Although introduction of electricity to a community often stimulates income generating activities and hence a gradual increase in the uptake of electricity use, the conditions for introducing electricity do not normally exist in rural areas. Most commercial and industrial activities are concentrated at the regional centres. In many developing countries the existing generating capacity is unable to cope with demand. Black outs are a common occurrence in many major cities, especially as the process of rapid urbanisation continues. The utilities often find it difficult to cope with the existing demand, let alone think about catering for an increased demand from rural areas.

Positive political will and subsidies or loan schemes for rural electrification can remove some of these obstacles but often neither are forthcoming. It seems, therefore, in many countries of the developing world, that little progress will be made if rural communities are to wait for the grid to reach them. In conclusion we can see that an alternative is required. One alternative, which is used widely, is to utilise small diesel generating sets to provide electricity for local networks (see other sheets for more information). Another alternative, (see above), can be found in the form of decentralised power generation using renewable energy technologies.

Areas of application[edit | edit source]

Uses[edit | edit source]

Electricity is an extremely versatile, clean and user friendly form of energy. There is an almost limitless range of applications for electricity. Electrical motors provide shaft power that can be used for a multitude of industrial and agricultural activities, as well as for transport. Batteries allow electricity to be stored for periods when it will be required. In a rural context, electricity has many uses. They include some of the following:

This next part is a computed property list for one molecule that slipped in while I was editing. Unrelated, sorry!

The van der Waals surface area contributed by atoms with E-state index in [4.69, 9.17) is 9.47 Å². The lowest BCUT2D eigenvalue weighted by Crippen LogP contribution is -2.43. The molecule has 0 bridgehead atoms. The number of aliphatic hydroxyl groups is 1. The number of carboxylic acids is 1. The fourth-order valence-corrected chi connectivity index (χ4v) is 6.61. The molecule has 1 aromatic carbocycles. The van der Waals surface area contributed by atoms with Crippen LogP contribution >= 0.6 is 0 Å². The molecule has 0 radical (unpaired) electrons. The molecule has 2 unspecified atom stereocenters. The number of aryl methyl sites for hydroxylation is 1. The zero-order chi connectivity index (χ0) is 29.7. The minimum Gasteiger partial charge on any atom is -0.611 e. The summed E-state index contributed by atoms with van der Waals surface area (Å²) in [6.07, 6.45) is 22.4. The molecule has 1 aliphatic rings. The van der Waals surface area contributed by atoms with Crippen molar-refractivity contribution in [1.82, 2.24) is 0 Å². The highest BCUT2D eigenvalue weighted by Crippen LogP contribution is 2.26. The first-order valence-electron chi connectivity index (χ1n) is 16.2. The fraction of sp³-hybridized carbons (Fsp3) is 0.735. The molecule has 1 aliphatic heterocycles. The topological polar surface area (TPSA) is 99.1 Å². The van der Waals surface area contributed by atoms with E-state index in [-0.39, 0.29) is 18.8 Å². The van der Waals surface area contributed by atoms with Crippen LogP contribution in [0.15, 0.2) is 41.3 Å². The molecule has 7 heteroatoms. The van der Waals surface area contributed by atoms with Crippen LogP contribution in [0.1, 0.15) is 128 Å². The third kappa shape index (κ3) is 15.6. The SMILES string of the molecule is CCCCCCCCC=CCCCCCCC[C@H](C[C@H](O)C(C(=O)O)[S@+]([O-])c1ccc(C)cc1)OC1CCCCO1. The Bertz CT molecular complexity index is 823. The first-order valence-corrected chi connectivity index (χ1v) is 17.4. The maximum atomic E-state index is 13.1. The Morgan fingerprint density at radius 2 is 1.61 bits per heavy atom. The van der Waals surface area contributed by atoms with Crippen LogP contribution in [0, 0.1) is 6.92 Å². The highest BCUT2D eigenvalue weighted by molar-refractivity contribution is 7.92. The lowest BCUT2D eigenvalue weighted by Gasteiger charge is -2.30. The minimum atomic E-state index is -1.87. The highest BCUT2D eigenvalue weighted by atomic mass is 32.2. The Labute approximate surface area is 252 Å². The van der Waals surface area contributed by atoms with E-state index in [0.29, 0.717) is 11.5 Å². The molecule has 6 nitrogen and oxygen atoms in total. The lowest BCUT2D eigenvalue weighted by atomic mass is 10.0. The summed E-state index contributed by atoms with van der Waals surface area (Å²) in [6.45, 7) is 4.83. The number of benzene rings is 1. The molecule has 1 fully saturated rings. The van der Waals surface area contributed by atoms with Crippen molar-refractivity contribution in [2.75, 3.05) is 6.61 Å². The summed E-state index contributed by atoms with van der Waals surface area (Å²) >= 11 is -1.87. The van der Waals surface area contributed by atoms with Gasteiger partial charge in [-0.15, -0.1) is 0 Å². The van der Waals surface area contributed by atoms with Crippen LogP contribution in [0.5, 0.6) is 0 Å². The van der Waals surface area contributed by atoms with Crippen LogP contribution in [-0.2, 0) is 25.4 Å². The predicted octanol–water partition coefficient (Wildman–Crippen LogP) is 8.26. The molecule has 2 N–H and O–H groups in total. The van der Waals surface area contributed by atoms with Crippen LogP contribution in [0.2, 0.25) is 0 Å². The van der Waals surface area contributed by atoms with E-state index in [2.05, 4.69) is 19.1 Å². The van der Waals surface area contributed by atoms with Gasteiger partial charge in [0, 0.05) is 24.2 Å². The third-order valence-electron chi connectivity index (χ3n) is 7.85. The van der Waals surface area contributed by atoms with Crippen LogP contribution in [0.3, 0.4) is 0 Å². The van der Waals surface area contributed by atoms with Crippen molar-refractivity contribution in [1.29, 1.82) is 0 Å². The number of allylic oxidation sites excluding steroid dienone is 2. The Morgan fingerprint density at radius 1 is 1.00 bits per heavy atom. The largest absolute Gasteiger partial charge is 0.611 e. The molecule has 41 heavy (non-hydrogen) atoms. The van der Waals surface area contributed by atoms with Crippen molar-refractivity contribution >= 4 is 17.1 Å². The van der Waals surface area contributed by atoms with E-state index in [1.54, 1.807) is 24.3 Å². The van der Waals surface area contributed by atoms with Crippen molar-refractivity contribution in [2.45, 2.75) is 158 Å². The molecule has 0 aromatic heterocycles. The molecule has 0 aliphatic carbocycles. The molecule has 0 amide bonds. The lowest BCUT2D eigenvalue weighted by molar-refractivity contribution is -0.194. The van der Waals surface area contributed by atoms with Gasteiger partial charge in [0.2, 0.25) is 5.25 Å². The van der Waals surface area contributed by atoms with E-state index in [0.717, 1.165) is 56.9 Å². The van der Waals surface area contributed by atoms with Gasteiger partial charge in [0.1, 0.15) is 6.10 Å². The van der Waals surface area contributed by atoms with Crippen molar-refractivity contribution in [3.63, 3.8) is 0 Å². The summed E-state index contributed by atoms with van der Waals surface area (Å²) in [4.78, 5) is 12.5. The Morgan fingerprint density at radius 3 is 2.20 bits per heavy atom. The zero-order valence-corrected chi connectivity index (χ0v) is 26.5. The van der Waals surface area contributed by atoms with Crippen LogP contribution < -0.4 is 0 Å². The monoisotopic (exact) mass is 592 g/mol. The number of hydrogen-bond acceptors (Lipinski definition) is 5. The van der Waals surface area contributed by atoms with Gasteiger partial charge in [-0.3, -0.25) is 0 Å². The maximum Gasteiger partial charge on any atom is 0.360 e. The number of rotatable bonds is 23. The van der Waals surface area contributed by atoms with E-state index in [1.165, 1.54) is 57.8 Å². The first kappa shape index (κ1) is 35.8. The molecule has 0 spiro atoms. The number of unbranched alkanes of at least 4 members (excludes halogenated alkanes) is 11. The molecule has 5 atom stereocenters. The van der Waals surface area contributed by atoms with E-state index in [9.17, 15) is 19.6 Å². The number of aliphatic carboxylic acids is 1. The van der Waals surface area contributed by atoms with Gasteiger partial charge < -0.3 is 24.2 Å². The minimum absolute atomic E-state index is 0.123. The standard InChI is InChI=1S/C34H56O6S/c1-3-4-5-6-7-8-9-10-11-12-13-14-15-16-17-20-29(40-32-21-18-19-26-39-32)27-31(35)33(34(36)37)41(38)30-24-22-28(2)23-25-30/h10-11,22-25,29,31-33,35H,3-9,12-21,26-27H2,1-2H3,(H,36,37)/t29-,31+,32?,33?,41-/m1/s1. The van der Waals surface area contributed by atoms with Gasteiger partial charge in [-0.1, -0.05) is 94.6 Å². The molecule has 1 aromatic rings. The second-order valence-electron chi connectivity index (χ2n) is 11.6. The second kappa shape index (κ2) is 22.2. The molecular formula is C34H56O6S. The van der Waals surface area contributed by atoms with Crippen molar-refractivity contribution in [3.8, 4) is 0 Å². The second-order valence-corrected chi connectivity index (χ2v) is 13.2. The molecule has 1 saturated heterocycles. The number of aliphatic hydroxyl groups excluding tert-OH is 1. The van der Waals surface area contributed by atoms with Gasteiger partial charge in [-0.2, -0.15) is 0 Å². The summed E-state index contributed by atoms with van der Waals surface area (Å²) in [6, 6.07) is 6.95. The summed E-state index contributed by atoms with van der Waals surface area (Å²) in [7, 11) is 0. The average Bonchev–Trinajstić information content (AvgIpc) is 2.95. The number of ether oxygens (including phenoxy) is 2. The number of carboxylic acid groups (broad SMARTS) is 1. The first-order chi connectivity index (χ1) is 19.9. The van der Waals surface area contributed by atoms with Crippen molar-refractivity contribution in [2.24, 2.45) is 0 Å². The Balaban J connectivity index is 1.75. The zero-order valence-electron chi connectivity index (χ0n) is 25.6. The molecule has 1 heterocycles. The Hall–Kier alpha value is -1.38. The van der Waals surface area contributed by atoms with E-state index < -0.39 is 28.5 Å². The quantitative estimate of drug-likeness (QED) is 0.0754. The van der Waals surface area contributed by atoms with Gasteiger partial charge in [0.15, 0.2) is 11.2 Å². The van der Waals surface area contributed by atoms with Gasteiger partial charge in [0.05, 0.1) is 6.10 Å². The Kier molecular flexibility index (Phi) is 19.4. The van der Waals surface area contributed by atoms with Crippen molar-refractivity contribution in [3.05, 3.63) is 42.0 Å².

Domestic[edit | edit source]

  • Lighting - probably the most important from the rural user's viewpoint
  • Communication - tv, radio,etc.
  • Water heating
  • Cooking
  • Refrigeration
  • Sewing machines
  • Water pumping from rivers, boreholes (community level)

Other[edit | edit source]

  • Irrigation pumps
  • Agro processing (including milling, oil extraction, threshing, etc.)
  • Small workshops (carpentry, metal working, automotive,etc.)
  • Hospitals and health centres
  • Small businesses - traditional rural industries and many more

The social impact of introducing electricity to a region is enormous. There are the obvious benefits of improved social services; lighting at health centres, hospitals and schools, refrigeration of vaccines, etc. There are other social gains such as street lighting, cinema and television, community services such as milling of grain, sawmills or battery charging (often an alternative to grid connections).

There are also less obvious benefits. The status of a community is raised enormously in the eyes of the rural inhabitants when electricity is introduced. This helps to stem the flow of rural urban migration which is common in many developing countries. Many young people head for the 'lights' of the big cities as soon as they are old enough and introducing electricity has the tendency to stop this exodus which is creating huge problems in many countries. The introduction of electricity often helps to create productive employment in rural areas and there is a positive impact on economic as well as social growth.

Specific issues[edit | edit source]

Grid vs. stand-alone[edit | edit source]